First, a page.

According to the 2011 Institute of Medicine's Relieving Pain in America Consensus Report, 100 million people in the U.S. suffer from chronic pain. That is nearly one out of every three people. Yet no two individuals experience pain in quite the same way. The highly subjective and personalized nature of pain make it a complex problem to diagnose and treat.
Understanding how to predict, prevent and alleviate pain remains the mission of the Stanford Division of Pain Medicine, according to Division Chief Sean Mackey, MD, PhD. In the last decade, he has seen dramatic changes in the way pain is understood. Rather than viewing pain as simply a symptom of trauma, infection, inflammation or surgery, pain specialists like Mackey now see it as a discrete disease entity — one that fundamentally alters the entire nervous system. Advanced neuroimaging tools have allowed them to peer inside the brain, unlocking mysteries of where pain is perceived and processed, how it affects the brain and how it can act to change thoughts and emotions.
"For the first time, we have the tools to effectively explore the impact of pain on the brain," says Mackey. "And we can use this information to create the comprehensive interdisciplinary treatment needed to prevent or reverse these changes."
Stanford tests objective pain-o-meter
Although pain is a major symptom and indicator of many illnesses, physicians must currently rely on their patients' subjective self-reporting to measure pain. "One of the key things we have all been searching for is an objective way to determine whether a person is in pain or not," says Mackey. "There are huge individual differences in how people experience pain, and it’s not directly correlated to the extent of the injury."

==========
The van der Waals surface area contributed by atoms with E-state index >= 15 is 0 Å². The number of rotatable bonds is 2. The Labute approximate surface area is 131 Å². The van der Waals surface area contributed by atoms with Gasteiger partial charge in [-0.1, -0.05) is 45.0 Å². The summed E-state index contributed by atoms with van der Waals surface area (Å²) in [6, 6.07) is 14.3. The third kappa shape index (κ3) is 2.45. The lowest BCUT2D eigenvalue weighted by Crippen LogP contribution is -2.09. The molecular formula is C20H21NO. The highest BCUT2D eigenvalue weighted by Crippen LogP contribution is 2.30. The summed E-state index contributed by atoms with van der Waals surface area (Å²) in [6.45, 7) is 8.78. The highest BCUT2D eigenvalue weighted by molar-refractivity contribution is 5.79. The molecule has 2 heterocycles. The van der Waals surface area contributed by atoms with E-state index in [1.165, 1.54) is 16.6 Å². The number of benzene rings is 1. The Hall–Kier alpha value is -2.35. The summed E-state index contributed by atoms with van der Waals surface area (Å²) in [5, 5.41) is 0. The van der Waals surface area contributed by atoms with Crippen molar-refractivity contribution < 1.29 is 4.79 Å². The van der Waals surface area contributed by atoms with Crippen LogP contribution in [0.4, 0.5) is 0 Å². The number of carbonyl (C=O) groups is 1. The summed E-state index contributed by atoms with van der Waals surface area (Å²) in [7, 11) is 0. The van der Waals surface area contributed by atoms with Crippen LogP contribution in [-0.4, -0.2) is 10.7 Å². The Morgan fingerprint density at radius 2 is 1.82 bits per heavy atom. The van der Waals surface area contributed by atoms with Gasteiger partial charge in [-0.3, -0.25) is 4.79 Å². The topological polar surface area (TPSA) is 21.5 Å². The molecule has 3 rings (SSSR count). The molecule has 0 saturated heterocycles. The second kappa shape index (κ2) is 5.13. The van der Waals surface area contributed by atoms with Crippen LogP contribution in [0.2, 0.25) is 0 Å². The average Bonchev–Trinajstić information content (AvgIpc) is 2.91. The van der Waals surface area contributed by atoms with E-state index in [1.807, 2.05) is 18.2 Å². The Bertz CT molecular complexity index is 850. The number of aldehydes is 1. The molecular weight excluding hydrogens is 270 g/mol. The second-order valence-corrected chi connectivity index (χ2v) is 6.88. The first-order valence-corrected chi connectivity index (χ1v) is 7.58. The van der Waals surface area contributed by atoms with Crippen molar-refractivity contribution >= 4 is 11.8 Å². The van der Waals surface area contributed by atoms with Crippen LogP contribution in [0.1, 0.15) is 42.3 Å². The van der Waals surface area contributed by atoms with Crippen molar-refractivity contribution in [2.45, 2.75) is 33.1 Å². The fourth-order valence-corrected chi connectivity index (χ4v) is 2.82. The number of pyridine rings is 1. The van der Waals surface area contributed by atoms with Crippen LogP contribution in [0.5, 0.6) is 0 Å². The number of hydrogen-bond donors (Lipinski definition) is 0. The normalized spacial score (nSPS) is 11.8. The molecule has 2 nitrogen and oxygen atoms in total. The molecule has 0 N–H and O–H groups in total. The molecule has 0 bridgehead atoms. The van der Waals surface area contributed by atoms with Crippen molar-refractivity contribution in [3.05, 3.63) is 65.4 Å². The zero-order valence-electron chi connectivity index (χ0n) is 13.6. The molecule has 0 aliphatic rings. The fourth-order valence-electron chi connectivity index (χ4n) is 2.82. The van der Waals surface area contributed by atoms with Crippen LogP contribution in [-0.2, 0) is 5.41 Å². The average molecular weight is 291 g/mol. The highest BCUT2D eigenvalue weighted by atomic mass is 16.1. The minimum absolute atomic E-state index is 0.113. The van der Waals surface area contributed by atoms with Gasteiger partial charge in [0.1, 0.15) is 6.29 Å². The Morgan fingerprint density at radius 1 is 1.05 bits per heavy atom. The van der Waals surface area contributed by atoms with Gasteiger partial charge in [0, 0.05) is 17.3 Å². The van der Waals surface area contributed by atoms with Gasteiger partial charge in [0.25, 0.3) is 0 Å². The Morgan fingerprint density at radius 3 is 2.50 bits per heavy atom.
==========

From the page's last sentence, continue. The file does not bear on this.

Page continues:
In a study published last year, Mackey tested a method of analyzing brain structure using advanced computer algorithms that accurately predicted whether a patient had lower back pain 76 percent of the time. Mackey's team used a machine-learning approach to perform the study. Using these pattern classifiers, the same type of algorithms used by Google in its search engine, Stanford researchers were able to find patterns of brain activity and brain structure that correlate and predict the experience of pain.
"This method may one day augment self-reporting as the primary way of determining whether a patient is in chronic pain," says Mackey, professor of anesthesiology, perioperative and pain medicine, and neurosciences and neurology (by courtesy).
Genetics play a role in pain treatment
And just as individuals experience pain differently, how patients respond to pain treatment is also highly variable and genetically predestined, according to a separate study by Martin Angst, MD, professor of anesthesia. Although opiates remain the mainstay medication for easing pain, they don’t work well for everyone because of side effects. The Angst study showed that genetics play a significant role in determining which patients will suffer the most from disturbing side effects of opiates such as nausea, slowed breathing and dislike for a drug.